Top 6 Reasons Why You Itch After Taking a Shower and Treatment -diagnosis and prevention also..
We’ve all experienced it. After taking a long, hot shower during the cold months, your skin gets a little itchy after you dry off and get dressed. For most of us, this symptom is mild, only lasts a few minutes, and is related to dry skin caused by cold, dry air and long, hot showers.
But for some people, itching after taking a shower can be chronic, severe, and even debilitating. There are a number of different conditions that can cause itching after exposure to hot showers—most of them are benign, while others can be dangerous.
Any person with unexplained itching, especially after taking a hot shower, should see their doctor for a complete evaluation, given that some conditions causing this symptom can be dangerous and even life-threatening.
Dry skin plagues people of all ages but is particularly common in older people. Dry, irritated, itchy skin characterizes a number of skin diseases that are collectively referred to as eczema.
Polycythemia vera (PV) is a disease of the bone marrow in which there is an overproduction of red blood cells. People with PV have “thicker” blood as a result of this disease process, which can cause various symptoms such as headaches, dizziness, visual changes, chest pain,2 bleeding, blood clots, enlarged liver and spleen, and a “ruddy” complexion (redness of the face). This condition can be ruled out by checking a simple blood count.
Hodgkin’s lymphoma is a cancer of the lymph nodes. People with this cancer have enlarged lymph nodes in the neck, armpits, groin, or within the chest.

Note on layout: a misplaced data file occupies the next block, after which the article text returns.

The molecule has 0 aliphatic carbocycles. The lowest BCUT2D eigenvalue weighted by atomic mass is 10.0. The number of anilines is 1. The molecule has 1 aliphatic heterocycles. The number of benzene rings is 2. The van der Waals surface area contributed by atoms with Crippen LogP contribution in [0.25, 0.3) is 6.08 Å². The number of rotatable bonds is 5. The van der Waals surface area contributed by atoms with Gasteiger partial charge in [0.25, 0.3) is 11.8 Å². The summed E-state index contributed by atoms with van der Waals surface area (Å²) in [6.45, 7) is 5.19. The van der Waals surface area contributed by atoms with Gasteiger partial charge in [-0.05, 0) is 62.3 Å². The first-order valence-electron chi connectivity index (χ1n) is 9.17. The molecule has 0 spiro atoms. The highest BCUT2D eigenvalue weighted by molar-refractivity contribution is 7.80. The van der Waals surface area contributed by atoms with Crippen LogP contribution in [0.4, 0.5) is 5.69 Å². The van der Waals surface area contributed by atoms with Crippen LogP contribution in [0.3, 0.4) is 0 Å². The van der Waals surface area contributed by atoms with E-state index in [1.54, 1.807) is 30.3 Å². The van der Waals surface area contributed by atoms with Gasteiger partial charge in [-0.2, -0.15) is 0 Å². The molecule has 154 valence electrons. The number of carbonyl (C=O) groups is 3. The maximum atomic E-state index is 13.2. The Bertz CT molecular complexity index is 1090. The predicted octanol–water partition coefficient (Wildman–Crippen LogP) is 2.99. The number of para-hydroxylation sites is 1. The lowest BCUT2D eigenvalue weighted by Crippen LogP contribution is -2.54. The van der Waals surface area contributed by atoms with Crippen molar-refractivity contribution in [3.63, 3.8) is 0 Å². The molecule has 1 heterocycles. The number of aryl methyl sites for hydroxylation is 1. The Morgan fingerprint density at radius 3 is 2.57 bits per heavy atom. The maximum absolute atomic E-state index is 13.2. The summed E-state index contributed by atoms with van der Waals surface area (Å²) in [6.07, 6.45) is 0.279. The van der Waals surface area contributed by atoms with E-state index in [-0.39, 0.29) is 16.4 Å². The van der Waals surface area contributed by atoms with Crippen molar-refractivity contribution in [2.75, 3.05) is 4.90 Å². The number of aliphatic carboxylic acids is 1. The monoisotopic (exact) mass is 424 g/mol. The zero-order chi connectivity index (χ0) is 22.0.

In addition to enlarged lymph nodes, Hodgkin’s lymphoma may cause entire body symptoms including weight loss, fever, night sweats, and itching.3 Hodgkin’s lymphoma can be screened for by performing X-rays to look for enlarged lymph nodes, or performing a biopsy on an enlarged lymph node.
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Cholinergic urticariais a form of hives that is caused by an increase in body temperature. Hives are caused by an increase in body temperature, such as hot showers, exercise, spicy foods, or being under too many covers in bed at night. Strong emotions may also cause hives to occur in people with cholinergic urticaria.
The hives in cholinergic urticaria are classically pinpoint in size, less than the size of a mosquito bite. These may group together, or coalesce, into larger hives over time. Occasionally, cholinergic urticaria can be associated with more severe symptoms, includingasthma symptomsand low blood pressure.
Cholinergic urticaria, like most other forms of urticaria, can often be treated easily with oralantihistamines.4